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Language localization: Why going multilingual makes sense

Earlier this week Indian banking giant HDFC announced a localized website in seven different languages (English, Hindi, Marathi, Tamil, Telegu, Malyalam and Kannada) in an attempt to help its customers get the relevant information more effectively. In doing so it became the first BFSI firm to offer its services in those many Indian languages. But HDFC is not alone in moving towards language localization. Both established firms as well as smaller startups are trying to make their content more accessible, and attempting to reach markets that were hitherto difficult to penetrate.


But why are firms focusing on this so aggressively. Let's analyze three factors here:

Volume and growth: For starters the sheer numbers! India has an English speaking population of around just over 12 crore which looks minuscule when compared to 52 crore Hindi speakers, and 50 crore other language speakers. As more of India gets digitized, these non English speaking users are coming online at a much faster pace (an estimated 75% of all Indian users online are expected to be non English speaking over the next two years) presenting a brilliant opportunity for firms to capitalize on.


Aspiration: Another trend emerging is the aspiration consumer in Tier 2 and Tier 3 towns, whom a lot of Indian firms are looking towards for the next phase of growth. Indigo, India's leading airline, announced its multilingual strategy across 8 different languages, primarily because they saw the fliers from Tier 2 and Tier 3 cities who currently form around 25% of Indigo's revenue to be the next big growth driver. The firm plans to use their own app to become more accessible to the end customer while also increasing purchases from their portal vs a third party aggregators.


Choice: The third interesting factor is a lot of Indians speak and read more than one language. Something that is seen as a rare skill in the western world is mastered by most 10 years olds in India. An interesting trends firms noted however was that although English might be one of the languages people speak, it might not always be their preferred language of consuming content. This becomes an important distinction for firms whose business is centered around content creation and consumption. Byju's one of leading education apps figured this out when offering secondary languages gave their app a new fillip.


Now that we've looked at the factors that are driving firms to move in this direction, let us look at how the game would most likely be played out. Market leaders (HDFC, Indigo, etc) have taken the right first steps, as market leaders often do, by being where the current and the next customers want them to be. Until competition catches up, their ability to serve the customer in the best possible way in their preferred language will be an important point of differentiation aiding these firms to grow in, and capture parts of the market that the competition can't reach. In the long run we believe multilingual content and marketing will become more widely adopted, becoming a point of parity, with any firm not adopting the strategy being left behind the pack. Early adopters however, due to the vast amount of data acquired, and continuous tweaking of their multilingual engines, will in all likelihood continue to have the upper hand.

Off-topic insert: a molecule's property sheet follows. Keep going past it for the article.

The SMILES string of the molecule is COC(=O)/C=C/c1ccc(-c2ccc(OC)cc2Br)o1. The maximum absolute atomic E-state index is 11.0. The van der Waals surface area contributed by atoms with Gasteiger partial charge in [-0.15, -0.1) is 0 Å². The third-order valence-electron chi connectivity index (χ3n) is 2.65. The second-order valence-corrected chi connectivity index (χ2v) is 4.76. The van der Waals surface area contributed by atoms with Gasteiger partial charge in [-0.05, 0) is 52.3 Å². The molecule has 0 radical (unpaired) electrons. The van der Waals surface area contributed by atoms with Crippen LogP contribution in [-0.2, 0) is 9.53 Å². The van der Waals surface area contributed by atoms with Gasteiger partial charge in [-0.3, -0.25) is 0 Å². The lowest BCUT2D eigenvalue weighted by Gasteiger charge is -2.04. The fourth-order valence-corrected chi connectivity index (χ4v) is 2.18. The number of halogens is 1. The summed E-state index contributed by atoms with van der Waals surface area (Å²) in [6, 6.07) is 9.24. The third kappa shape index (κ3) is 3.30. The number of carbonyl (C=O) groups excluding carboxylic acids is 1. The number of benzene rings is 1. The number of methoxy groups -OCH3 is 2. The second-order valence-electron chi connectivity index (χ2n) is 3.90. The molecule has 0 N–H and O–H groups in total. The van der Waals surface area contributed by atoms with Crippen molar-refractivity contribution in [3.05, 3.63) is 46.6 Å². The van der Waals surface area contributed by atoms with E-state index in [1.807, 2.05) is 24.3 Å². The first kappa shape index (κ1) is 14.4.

Coming to the languages that will be in focus. The transition will most likely start with adoption of Hindi, given the extremely large user base it enables firms to target. But South Indian languages will not be far behind especially given the greater disposable income, literacy, and wealth present with these customers. Marathi and Gujarati will also be key to targeting two prosperous markets. Targeting these seven languages would most likely be top priority for firms attempting this strategy, who can then move to polishing their products further by incorporating nitty gritties and more niche languages effectively iteratively improving their service.


This also presents an interesting opportunity for any B2B firms who offer content and advertisment localization services to emerge. Any firm that is able to generate a moat around the move to multilingualism, effectively being able to do content and advertisement localization at scale without the need of manual translation efforts would have an opportunity to do good business..While a lot of B2C startups have emerged in the space, there seems to be a good opportunity for a B2B content localization players as well.


All in all this seems to be a great trend that will help firms tap into the next wave of growth and will give customers the luxury to do their shopping, flying, and banking in their language of choice.


A diverse growing India, what more could we ask for!


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